Arance candite con cioccolato (chocolate dipped candied oranges)
Prep time
Cook time
Total time
Categories: Gluten-free, Dairy-free*use dairy free chocolate, Vegan, Kids
The first thing you will notice about candied oranges is that they are beautiful. The oranges are cut in half moons and the candied segments look like edible stained glass. They are delicious candied and dried without decadently dipping them in chocolate.
I make a huge batch when I make these, placing them in beautiful bags and boxes tied with ribbon and give them as gifts or place them in Christmas stockings. Unlike Christmas biscuits and cake, they are dairy and gluten-free so can be given to everyone. When guests come over, I serve them with coffee and tea at the end of a meal. My sons love dipping the oranges in chocolate and eating them. I feel better about giving them these (with a tiny bit of chocolate) than I do other sweets.
The oranges are cooked in several changes of sugar water to remove the bitterness of the white pith. Be gentle when cooking the oranges to as to preserve the segments. They take a few days to dry out so start this recipe a few days in advance of when you need them.
Chocolate is notoriously difficult to temper. I use the seeding method here which is simpler than the traditional method which is best for larger batches of chocolate.
Recipe type: Dessert (Dolci)
Serves: 120 pieces
  • 6 oranges, preferably small navels, cut in half and finely sliced
  • 1 kilo granulated sugar
  • 350 grams dark chocolate, chopped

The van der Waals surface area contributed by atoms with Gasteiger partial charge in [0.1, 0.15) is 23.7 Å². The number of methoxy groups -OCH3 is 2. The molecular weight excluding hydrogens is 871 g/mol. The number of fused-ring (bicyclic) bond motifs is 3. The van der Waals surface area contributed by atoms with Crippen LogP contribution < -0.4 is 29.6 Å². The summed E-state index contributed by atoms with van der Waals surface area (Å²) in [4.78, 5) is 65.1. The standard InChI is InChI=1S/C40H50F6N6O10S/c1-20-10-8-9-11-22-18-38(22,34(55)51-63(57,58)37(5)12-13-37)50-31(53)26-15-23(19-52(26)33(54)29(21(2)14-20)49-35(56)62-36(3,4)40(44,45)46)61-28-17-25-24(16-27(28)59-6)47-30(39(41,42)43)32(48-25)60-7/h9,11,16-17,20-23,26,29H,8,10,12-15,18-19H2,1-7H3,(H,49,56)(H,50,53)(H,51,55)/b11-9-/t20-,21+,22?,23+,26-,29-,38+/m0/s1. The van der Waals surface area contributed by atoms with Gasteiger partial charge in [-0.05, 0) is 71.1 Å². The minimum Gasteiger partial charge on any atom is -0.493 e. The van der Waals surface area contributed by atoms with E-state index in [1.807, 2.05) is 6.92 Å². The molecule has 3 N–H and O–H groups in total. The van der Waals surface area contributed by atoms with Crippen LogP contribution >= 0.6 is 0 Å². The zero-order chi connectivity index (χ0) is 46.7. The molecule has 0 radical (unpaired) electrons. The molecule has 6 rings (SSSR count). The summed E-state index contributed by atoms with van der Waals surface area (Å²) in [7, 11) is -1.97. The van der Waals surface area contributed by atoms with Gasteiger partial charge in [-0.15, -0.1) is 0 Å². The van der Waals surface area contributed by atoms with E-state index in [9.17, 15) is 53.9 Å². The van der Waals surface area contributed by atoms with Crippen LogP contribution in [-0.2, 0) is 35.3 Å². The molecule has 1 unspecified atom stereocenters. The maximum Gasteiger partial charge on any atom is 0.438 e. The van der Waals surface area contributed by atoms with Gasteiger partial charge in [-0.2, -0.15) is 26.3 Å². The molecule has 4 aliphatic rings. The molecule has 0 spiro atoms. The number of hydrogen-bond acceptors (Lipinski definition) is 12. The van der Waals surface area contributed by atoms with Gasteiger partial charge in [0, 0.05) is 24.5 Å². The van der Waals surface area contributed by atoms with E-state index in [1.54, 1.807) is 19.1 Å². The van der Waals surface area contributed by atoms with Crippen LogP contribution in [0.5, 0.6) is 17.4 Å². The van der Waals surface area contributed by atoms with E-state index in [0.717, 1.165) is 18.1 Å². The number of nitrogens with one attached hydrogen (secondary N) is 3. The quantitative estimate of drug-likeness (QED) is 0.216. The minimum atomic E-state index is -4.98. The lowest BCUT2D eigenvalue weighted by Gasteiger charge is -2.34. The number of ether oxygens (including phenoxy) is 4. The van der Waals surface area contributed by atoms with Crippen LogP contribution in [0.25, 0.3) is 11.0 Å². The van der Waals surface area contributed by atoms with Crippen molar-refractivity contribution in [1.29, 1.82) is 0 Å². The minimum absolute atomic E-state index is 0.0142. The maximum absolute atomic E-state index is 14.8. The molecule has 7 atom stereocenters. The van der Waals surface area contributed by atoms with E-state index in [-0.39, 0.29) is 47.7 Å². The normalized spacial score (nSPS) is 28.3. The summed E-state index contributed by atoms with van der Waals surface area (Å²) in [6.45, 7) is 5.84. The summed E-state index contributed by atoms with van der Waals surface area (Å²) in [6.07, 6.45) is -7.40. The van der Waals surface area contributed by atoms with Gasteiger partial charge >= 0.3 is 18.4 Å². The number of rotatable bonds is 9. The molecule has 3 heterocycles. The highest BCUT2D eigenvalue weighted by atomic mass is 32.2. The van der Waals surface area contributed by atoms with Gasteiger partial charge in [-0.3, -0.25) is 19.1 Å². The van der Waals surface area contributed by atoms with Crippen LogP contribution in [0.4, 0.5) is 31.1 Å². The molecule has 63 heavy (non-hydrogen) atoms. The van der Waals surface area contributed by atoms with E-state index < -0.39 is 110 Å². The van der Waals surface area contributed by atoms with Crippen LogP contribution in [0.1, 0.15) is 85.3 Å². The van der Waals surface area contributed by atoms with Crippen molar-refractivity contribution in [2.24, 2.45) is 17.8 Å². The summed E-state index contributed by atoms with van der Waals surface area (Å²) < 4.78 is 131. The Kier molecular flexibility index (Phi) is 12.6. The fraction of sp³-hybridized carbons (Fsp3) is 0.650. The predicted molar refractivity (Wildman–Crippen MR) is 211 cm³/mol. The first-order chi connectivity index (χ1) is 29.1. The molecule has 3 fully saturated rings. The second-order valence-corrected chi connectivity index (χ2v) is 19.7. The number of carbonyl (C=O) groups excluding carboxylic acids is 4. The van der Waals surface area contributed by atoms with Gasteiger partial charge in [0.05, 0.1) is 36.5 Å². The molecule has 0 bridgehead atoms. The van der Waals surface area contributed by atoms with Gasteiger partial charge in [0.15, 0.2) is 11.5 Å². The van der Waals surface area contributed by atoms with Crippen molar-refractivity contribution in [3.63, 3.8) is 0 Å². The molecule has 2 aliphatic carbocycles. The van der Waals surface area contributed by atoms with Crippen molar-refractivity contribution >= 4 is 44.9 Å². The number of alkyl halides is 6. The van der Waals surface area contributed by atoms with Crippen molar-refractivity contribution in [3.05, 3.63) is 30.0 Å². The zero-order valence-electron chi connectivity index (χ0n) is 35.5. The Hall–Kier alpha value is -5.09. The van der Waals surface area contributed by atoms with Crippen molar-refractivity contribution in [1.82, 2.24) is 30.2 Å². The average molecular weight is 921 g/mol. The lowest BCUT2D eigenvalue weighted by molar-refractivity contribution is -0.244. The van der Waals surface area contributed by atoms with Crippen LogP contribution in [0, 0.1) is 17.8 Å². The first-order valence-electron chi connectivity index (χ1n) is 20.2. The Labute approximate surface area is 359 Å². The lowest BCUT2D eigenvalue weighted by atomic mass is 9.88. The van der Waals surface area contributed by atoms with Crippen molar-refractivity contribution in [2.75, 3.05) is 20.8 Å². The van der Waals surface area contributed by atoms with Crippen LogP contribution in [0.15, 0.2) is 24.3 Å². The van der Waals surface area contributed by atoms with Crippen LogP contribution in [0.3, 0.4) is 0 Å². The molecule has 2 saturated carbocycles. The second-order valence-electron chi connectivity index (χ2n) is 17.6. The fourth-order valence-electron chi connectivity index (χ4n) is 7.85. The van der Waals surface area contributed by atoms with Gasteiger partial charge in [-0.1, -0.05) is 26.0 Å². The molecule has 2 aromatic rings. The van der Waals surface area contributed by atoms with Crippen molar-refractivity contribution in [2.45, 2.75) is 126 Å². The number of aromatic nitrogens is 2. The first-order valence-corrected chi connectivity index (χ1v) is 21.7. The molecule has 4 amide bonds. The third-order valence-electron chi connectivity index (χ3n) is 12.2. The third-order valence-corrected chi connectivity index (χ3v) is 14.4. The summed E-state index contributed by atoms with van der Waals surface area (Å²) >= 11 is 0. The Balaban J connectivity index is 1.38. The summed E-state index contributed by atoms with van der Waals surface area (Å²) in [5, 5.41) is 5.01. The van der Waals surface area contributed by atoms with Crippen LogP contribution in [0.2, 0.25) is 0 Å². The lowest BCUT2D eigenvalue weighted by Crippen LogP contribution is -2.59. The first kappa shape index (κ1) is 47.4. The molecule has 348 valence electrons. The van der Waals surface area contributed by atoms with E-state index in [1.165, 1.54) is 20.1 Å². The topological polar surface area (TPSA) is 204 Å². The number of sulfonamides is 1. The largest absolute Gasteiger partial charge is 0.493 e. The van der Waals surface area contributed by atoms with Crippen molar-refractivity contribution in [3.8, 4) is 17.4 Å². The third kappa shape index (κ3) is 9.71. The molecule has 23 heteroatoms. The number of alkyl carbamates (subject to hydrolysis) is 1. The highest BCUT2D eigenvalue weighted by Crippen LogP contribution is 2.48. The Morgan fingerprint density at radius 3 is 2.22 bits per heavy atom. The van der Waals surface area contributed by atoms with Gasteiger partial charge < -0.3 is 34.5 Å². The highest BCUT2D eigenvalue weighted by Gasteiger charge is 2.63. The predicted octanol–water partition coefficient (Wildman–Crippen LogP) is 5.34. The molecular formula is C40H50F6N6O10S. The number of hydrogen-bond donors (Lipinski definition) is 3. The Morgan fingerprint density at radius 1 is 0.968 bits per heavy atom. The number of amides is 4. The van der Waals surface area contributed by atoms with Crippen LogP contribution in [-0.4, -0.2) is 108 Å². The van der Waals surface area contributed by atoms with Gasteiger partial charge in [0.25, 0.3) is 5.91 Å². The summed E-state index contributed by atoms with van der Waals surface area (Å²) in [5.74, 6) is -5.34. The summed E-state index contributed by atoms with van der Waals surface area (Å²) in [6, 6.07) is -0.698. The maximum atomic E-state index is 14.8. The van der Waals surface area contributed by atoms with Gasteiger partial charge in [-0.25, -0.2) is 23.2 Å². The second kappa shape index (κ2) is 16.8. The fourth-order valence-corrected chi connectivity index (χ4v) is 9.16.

1. Cut oranges in half and finally slice them.
  2. Place the oranges in the largest sauté pan you have and cover with cold water.
  3. Bring the water to a boil and boil for 3 minutes. Drain gently and repeat two more times.
  4. Add 500 grams sugar to the oranges and add 550 mls water.
  5. Cook for 50 minutes.
  6. Drain the syrup and add 500 grams sugar and 200 mls water and cook for 15 minutes.
  7. Drain again.
  8. Place sheets of parchment on top of wire racks. Use a fork, chopsticks or tongs to place the slices of orange onto the parchment and let dry for 3 days until no longer sticky.
  9. They will need to be turned occasionally and when stiff enough they can be placed directly onto the wire rack to speed up their drying.
  10. Line a baking tray with parchment paper.
  11. The chocolate needs to be tempered to align the cocoa butter crystals in the chocolate. When chocolate is tempered properly it will be shiny and snap when broken. If it is not tempered properly it will be dull and/or streaky and be more pliable in texture. To see an illustrated step-by-step guide to tempering chocolate by seeding, please see here.
  12. Place 230 grams of chocolate in a bain marie or a bowl of water which tightly fits over a saucepan and set aside.
  13. In the saucepan, bring 3 cm of water to boil ensuring that the level of water will not touch the bottom of the bowl and turn off the heat. Water and steam will make the chocolate seize.
  14. Place the bowl with the chocolate over the saucepan of boiling water. Use a thermometer to be certain of the temperature and stir the chocolate until it reaches 50-55C. Make sure it does not exceed 55C. Once it reaches the correct temperature, remove the bowl from the boiling water and place it on a tea towel.
  15. Stir in the remaining 150 grams of chocolate. When the temperature reaches 31-32C the chocolate is ready (do not allow it to go over 32C).
  16. Dip one of the oranges into the chocolate and let it come to room temperature and see if it streaks.
  17. If it doesn’t streak, work quickly to dip the orange segments in the chocolate halfway.
  18. When removing the orange from the chocolate dip the tip of it 3 times to remove any excess chocolate so that it does not pool.
  19. Place the segments on the paper lined tray so that they do not touch. Let the chocolate harden and then they are ready to serve.
  20. They can be placed in a sealed container, layered between sheets of parchment for up to 3 months.
Recipe by Living a Life in Colour at